I’m writing this while waiting for my three loads of laundry to be done. Yes, that’s right, three loads of laundry. I’ve been so busy in the past week or two that simple things like laundry have just gone out of the window – and today (Sunday) has been my sole opportunity to get laundry done – so I’ve got three machines going at once!
This week has been another week of new experiences on placement – there have been moments where I have felt completely overwhelmed, and other moments where I’ve felt like I’m really getting my head around something, no matter what it is. I suppose that’s just how it works.
So, another week in this crazy world – and I still can’t quite believe how much I am loving it. I’m constantly exhausted, I have an empty fridge and I seem to spend all my time at the moment between scrubs and joggers….with absolutely no middle man – and yet every morning (or evening, depending on when I have night shifts!) when my alarm goes off, I am excited to see what the next day will bring!
So, week 24 of this amazing journey, here is what I’ve been getting up to (as always the order of events has been changed for confidentiality reasons)
Witnessing Another Ventouse Delivery
This week I also got to witness another ventouse delivery. This woman had been pushing for hours and was absolutely exhausted, and then her baby started showing signs of distress, with the fatal heart rate dropping to 90bpm (when it had been averaging 140bpm the rest of the time) – essentially, we had to get that baby quickly. The Obstetrician was called, he decided to attempt a ventouse delivery in the room, and with three pulls the head was delivered, and the body followed with the next contraction.
The baby was a little bit floppy but with a bit of a rub down and a little bit of oxygen, she started crying and turned nice and pink – yay!
I spent the next few hours with this couple and their new baby, helping with her breastfeeding and checking that the baby was all well – and I even got some baby cuddles while the mum had a shower too – very very cute!
While I was looking after the baby and the mum was in the shower, the dad had gone off, I assumed to make some phone calls – however, when he came back, he had with him a box of chocolates each for both me and my mentor!
Obviously, it goes without saying that I don’t do this job for presents, but it really did make me smile and made me feel like I really had made a difference! 🙂
First time breaking someone’s waters!
I was looking after a woman the other day who was ticking by in labour but just a bit slower than medically we would like…so it was decided that to help move things along, and to try to avoid hormone enhancement of the labour, we would break her waters.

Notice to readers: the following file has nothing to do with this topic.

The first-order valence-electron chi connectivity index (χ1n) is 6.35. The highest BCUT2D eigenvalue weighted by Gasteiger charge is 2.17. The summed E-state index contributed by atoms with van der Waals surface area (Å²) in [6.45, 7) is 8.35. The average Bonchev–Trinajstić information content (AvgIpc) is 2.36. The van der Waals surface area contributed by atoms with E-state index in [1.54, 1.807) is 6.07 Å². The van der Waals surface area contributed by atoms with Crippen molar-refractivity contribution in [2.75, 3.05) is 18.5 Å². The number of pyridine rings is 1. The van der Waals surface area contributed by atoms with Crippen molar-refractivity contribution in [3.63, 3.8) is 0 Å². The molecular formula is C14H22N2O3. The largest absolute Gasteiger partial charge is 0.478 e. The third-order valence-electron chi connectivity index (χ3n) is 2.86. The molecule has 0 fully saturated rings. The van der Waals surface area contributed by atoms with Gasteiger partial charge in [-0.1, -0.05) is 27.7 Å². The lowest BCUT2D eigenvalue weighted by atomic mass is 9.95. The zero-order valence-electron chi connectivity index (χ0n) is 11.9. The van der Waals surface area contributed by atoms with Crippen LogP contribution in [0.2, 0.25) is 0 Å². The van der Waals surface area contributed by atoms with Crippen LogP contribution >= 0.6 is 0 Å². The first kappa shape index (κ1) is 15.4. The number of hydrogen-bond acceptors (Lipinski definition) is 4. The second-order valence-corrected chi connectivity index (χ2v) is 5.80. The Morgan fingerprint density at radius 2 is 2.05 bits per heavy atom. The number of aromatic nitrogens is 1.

My mentor said that as her membranes were nice and bulging, this would be a good first for me. So I pulled on some gloves, picked up an amnihook, and went ahead. It was surprisingly much easier than I expected – they just popped with the slightest movement of the hook! Very exciting and another first!
A Literal Baby “Catch”
This week, I got my 9th baby “catch”. And this time, it really was an actual “catch”!
This particular lady was simply struggling to find a position that she was comfortable in (comfortable is probably not the right word given that she was in labour but you know what I mean!) We had tried the pool, we had tried a birthing ball, we had tried being on all fours on a mat on the floor, and nothing was helping, so we brought in a birthing stool – which finally seemed to be a good position for her.
She started to push, and within 40 minutes we could see more and more of the baby’s head. I pulled on my sterile gloves and it was only at this point that it dawned on me – when she came to deliver, she would be delivering above the ground. And it would be up to me to literally “catch” that baby. To make sure the baby didn’t slither through my fingers and land, head first on the floor. Oh my god, the pressure!
Thankfully, when it came to it, she pushed her little boy straight into my waiting hands, and I didn’t drop him! I passed him up to his mum, and placed him on her chest. we waited a few minutes, then clamped and cut the cord, and helped her up onto the bed for delivery of the placenta.
All went exactly to plan – another gorgeous baby in the world, a happy mum, a happy dad, and a very relieved student midwife!
The “Q” word
It’s always considered bad luck to use the word “quiet” when referring to the state of the hospital, but I’m gonna do it. This week I had a shift that was really really quiet. There were two ladies on the birth unit post-natally, but other than that, nothing doing. For 12.5 hours. Nothing. It was really bizarre – it’s normally a bit of a mad rush, but this shift, literally nothing happened.
We spent the day sorting drugs trolleys, checking equipment and generally having a bit of sort out – and waiting for the phone to ring with a labourer coming in. It was a bit of an eye opener really – and it also hammered home that 12.5 hours seems so so much longer and so much more tiring when you aren’t doing much…so bring on the busy! 🙂
Image by Jana Sabeth Schultz
To read last week’s “Midwife Mondays” post, click here